Filed under: Rehab Centers

Cochrane Database Syst Rev. 2012; 11: CD001919
Forster A, Brown L, Smith J, House A, Knapp P, Wright JJ, Young J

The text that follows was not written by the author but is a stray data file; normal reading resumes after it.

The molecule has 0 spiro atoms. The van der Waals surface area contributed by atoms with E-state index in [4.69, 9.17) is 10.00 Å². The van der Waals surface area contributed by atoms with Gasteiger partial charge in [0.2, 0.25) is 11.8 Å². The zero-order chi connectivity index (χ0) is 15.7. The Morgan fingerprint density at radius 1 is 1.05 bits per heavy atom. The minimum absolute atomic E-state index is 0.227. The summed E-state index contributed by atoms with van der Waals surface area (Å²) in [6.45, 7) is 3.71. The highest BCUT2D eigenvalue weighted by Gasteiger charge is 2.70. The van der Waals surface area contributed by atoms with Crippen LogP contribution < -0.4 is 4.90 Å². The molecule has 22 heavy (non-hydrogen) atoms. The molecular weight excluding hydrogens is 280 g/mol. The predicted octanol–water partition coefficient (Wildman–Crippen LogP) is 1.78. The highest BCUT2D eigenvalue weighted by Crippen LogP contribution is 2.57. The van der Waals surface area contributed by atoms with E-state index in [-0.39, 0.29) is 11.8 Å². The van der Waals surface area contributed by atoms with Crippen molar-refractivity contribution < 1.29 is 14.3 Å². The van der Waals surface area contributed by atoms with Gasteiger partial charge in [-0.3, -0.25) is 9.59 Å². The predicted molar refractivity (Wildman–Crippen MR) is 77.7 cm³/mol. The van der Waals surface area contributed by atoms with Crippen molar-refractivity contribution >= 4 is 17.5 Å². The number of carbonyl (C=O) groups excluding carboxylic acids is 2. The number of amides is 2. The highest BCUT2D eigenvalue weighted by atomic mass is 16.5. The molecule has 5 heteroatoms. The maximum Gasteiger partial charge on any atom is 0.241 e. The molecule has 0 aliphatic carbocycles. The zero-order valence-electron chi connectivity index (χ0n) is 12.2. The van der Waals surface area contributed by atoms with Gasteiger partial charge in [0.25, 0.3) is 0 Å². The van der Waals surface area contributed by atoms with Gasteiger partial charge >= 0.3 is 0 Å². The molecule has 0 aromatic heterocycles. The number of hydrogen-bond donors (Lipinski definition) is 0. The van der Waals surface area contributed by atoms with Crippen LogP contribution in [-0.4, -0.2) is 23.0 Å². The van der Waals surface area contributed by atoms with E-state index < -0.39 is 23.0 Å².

BACKGROUND: Research shows that stroke patients and their families are dissatisfied with the information provided and have a poor understanding of stroke and associated issues. OBJECTIVES: To assess the effectiveness of information provision strategies in improving the outcome for stroke patients or their identified caregivers, or both. SEARCH METHODS: For this update we searched the Cochrane Stroke Group Trials Register (June 2012), the Cochrane Central Register of Controlled trials (CENTRAL), the Cochrane Database of Systematic Reviews (CDSR), the Database of Abstracts of Reviews of Effects (DARE), the NHS Economic Evaluation Database (EED), and the Health Technology Assessment (HTA) Database (The Cochrane Library June, 2012), MEDLINE (1966 to June 2012), EMBASE (1980 to June 2012), CINAHL (1982 to June 2012) and PsycINFO (1974 to June 2012). We also searched ongoing trials registers, scanned bibliographies of relevant articles and books and contacted researchers. SELECTION CRITERIA: Randomised trials involving patients or carers of patients with a clinical diagnosis of stroke or transient ischaemic attack (TIA) where an information intervention was compared with standard care, or where information and another therapy were compared with the other therapy alone. DATA COLLECTION AND ANALYSIS: Two review authors independently assessed trial eligibility and methodological quality and extracted data. Primary outcomes were knowledge about stroke and stroke services, and impact on mood. MAIN RESULTS: We have added four new trials to this update. This review now includes 21 trials involving 2289 patient and 1290 carer participants. Nine trials evaluated a passive and 12 trials an active information intervention. Meta-analyses showed a significant effect in favour of the intervention on patient knowledge (standardised mean difference (SMD) 0.29, 95% confidence interval (CI) 0.12 to 0.46, P < 0.001), carer knowledge (SMD 0.74, 95% CI 0.06 to 1.43, P = 0.03), one aspect of patient satisfaction (odds ratio (OR) 2.07, 95% CI 1.33 to 3.23, P = 0.001), and patient depression scores (mean difference (MD) -0.52, 95% CI -0.93 to -0.10, P = 0.01). There was no significant effect (P > 0.05) on number of cases of anxiety or depression in patients, carer mood or satisfaction, or death. Qualitative analyses found no strong evidence of an effect on other outcomes. Post-hoc subgroup analyses showed that active information had a significantly greater effect than passive information on patient mood but not on other outcomes. AUTHORS’ CONCLUSIONS: There is evidence that information improves patient and carer knowledge of stroke, aspects of patient satisfaction, and reduces patient depression scores. However, the reduction in depression scores was small and may not be clinically significant. Although the best way to provide information is still unclear there is some evidence that strategies that actively involve patients and carers and include planned follow-up for clarification and reinforcement have a greater effect on patient mood.